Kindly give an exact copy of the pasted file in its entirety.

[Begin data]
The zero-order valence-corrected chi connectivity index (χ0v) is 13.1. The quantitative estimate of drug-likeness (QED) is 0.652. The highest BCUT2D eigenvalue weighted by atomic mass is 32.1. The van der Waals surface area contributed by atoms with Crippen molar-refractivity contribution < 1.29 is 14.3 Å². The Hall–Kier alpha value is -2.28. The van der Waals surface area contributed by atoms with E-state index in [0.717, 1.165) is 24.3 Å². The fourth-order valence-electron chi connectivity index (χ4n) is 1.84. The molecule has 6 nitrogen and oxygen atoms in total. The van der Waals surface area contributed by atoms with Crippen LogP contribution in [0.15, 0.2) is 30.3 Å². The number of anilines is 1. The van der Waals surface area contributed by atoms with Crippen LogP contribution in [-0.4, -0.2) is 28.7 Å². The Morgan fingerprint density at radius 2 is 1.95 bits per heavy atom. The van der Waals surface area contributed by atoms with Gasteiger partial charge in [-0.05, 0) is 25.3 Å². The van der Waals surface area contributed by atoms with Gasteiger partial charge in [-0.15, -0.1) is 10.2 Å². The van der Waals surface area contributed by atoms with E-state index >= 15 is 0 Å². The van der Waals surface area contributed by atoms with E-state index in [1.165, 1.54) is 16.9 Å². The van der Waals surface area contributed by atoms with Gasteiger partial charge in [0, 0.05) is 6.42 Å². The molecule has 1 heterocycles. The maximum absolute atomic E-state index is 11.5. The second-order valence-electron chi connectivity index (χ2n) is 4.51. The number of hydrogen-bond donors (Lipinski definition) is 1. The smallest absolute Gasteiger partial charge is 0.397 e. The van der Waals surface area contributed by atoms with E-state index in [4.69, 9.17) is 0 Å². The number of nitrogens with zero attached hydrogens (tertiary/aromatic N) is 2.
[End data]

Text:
The zero-order valence-corrected chi connectivity index (χ0v) is 13.1. The quantitative estimate of drug-likeness (QED) is 0.652. The highest BCUT2D eigenvalue weighted by atomic mass is 32.1. The van der Waals surface area contributed by atoms with Crippen molar-refractivity contribution < 1.29 is 14.3 Å². The Hall–Kier alpha value is -2.28. The van der Waals surface area contributed by atoms with E-state index in [0.717, 1.165) is 24.3 Å². The fourth-order valence-electron chi connectivity index (χ4n) is 1.84. The molecule has 6 nitrogen and oxygen atoms in total. The van der Waals surface area contributed by atoms with Crippen LogP contribution in [0.15, 0.2) is 30.3 Å². The number of anilines is 1. The van der Waals surface area contributed by atoms with Crippen LogP contribution in [-0.4, -0.2) is 28.7 Å². The Morgan fingerprint density at radius 2 is 1.95 bits per heavy atom. The van der Waals surface area contributed by atoms with Gasteiger partial charge in [-0.05, 0) is 25.3 Å². The van der Waals surface area contributed by atoms with Gasteiger partial charge in [-0.15, -0.1) is 10.2 Å². The van der Waals surface area contributed by atoms with E-state index >= 15 is 0 Å². The van der Waals surface area contributed by atoms with E-state index in [1.165, 1.54) is 16.9 Å². The van der Waals surface area contributed by atoms with Gasteiger partial charge in [0, 0.05) is 6.42 Å². The molecule has 1 heterocycles. The maximum absolute atomic E-state index is 11.5. The second-order valence-electron chi connectivity index (χ2n) is 4.51. The number of hydrogen-bond donors (Lipinski definition) is 1. The smallest absolute Gasteiger partial charge is 0.397 e. The van der Waals surface area contributed by atoms with E-state index in [4.69, 9.17) is 0 Å². The number of nitrogens with zero attached hydrogens (tertiary/aromatic N) is 2.